Defenestrationism FLASH SUITE Contest (no fee)
Deadline: November 1, 2018
Only on Defenestrationism.net
Combine three or more Flash works into something greater. Recurring characters, extended motifs, harmonious subject matters—all are such correlations, but we encourage innovation and new ideas. Go crazy with it, kids, flash your faces off.
- Winner: $75
- Runner-up: $60
No fee to enter. See the full guidelines.
Please enjoy this excerpt from our most recent Grand Prize Winner:
by Salvatore Difalco
I could smell exhaust fumes. I wasn't fully awake. My estranged wife Carolina had knitted the burgundy mohair sweater I was wearing, before she started hating me, but I had no memory of putting it on. I rubbed my face. A glimpse of my hands made me start. My fingers looked swollen and inflamed, fingernails discoloured. I performed violent jazz hands, hoping to restore circulation. But this was painful.
People on the bus looked like animals bearing reproachful burdens. A commensurate odour prevailed. Life in the city can be hard. Yet I felt little empathy for them, my fellow beasts. We had failed. We had all failed. What was left for us to do but despair, moving from foot to foot, or hoof to hoof, like doomed livestock?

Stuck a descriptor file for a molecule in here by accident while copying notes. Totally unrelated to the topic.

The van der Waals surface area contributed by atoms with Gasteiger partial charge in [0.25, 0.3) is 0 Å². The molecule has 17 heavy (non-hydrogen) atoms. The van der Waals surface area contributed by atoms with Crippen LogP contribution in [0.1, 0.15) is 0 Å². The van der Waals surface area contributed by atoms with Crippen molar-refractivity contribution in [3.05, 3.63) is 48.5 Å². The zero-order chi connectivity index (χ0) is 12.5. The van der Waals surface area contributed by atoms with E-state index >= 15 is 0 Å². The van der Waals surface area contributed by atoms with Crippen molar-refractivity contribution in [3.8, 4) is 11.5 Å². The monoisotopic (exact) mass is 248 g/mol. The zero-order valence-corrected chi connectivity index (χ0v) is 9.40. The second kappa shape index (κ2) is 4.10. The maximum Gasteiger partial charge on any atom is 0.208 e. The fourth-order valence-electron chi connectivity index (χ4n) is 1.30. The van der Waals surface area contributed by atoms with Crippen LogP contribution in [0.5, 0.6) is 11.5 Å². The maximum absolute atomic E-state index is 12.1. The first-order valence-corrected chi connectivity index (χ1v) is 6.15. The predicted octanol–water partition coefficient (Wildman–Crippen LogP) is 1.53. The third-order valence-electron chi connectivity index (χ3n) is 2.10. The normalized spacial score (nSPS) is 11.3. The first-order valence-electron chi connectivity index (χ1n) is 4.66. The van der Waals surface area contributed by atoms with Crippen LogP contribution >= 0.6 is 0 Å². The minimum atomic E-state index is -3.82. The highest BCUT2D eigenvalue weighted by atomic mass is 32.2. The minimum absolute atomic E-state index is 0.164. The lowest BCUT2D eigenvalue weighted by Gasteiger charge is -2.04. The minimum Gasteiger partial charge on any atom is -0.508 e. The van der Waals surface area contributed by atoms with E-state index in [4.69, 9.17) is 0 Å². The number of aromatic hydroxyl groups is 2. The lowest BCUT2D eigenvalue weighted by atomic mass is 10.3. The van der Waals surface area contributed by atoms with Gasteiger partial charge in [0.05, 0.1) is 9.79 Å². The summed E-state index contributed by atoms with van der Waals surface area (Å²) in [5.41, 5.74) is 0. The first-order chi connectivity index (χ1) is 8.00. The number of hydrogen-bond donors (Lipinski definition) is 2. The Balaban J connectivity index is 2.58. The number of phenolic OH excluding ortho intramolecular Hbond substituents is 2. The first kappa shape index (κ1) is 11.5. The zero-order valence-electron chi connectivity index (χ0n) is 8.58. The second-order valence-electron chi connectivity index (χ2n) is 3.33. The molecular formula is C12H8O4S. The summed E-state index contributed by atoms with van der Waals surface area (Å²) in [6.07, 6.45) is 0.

The bus driver leaned to his open side window and blew snot from his nose in a silvery mucous-jet. He turned and caught my eye. Blue-tinged steel-wool sideburns coiled from under his ill-fitting navy driver's cap. The black holes of his nostrils yawned, small black eyes peeping out above them, like their satellites.
A man beside me, who bore a resemblance to a fine English horse, lifted and lowered his chin, fluttering his lips. I held the stanchion, white-knuckled; an unpleasant disequilibrium threatened to topple me whenever the bus swerved or jerked to a sudden stop.
“You don't look well,” said a woman wearing red plastic, gripping the same stanchion, in a falsetto rivaling that of Johnny, Señor Wences's talking hand. Her arm seemed unattached to her small, round body. I tried not to think about it too much.
“I slept poorly,” I said.
A whiff of salami breath made me turn my head and face the window. Clouds darkened the world without. Perhaps a great storm was moving in, a monsoon, to cleanse the city.
“I know who you are,” said the woman in my ear.